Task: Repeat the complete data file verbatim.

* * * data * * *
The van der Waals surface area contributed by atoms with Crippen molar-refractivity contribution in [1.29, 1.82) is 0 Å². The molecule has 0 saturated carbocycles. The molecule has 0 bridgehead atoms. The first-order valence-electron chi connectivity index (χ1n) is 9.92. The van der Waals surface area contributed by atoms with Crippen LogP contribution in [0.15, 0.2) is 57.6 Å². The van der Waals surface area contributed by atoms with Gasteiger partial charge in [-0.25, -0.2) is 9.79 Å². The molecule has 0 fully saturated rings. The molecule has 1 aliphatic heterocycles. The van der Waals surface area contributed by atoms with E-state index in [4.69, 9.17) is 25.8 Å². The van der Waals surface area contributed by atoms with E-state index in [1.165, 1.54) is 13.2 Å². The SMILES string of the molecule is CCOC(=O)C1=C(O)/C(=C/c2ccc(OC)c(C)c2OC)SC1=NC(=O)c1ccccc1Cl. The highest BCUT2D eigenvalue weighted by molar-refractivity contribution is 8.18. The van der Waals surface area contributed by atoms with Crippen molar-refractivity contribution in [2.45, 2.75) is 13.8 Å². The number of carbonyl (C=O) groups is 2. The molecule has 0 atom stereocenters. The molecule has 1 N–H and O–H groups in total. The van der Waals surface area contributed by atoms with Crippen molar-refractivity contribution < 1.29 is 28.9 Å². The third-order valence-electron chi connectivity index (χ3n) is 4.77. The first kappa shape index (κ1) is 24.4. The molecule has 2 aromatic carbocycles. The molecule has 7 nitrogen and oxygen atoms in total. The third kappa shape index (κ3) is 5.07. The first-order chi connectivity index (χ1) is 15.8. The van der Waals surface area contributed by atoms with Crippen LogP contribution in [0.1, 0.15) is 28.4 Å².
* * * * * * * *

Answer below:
The van der Waals surface area contributed by atoms with Crippen molar-refractivity contribution in [1.29, 1.82) is 0 Å². The molecule has 0 saturated carbocycles. The molecule has 0 bridgehead atoms. The first-order valence-electron chi connectivity index (χ1n) is 9.92. The van der Waals surface area contributed by atoms with Crippen LogP contribution in [0.15, 0.2) is 57.6 Å². The van der Waals surface area contributed by atoms with Gasteiger partial charge in [-0.25, -0.2) is 9.79 Å². The molecule has 0 fully saturated rings. The molecule has 1 aliphatic heterocycles. The van der Waals surface area contributed by atoms with E-state index in [4.69, 9.17) is 25.8 Å². The van der Waals surface area contributed by atoms with E-state index in [1.165, 1.54) is 13.2 Å². The SMILES string of the molecule is CCOC(=O)C1=C(O)/C(=C/c2ccc(OC)c(C)c2OC)SC1=NC(=O)c1ccccc1Cl. The highest BCUT2D eigenvalue weighted by molar-refractivity contribution is 8.18. The van der Waals surface area contributed by atoms with Crippen molar-refractivity contribution in [2.45, 2.75) is 13.8 Å². The number of carbonyl (C=O) groups is 2. The molecule has 0 atom stereocenters. The molecule has 1 N–H and O–H groups in total. The van der Waals surface area contributed by atoms with Crippen molar-refractivity contribution < 1.29 is 28.9 Å². The third-order valence-electron chi connectivity index (χ3n) is 4.77. The first kappa shape index (κ1) is 24.4. The molecule has 2 aromatic carbocycles. The molecule has 7 nitrogen and oxygen atoms in total. The third kappa shape index (κ3) is 5.07. The first-order chi connectivity index (χ1) is 15.8. The van der Waals surface area contributed by atoms with Crippen LogP contribution in [0.1, 0.15) is 28.4 Å².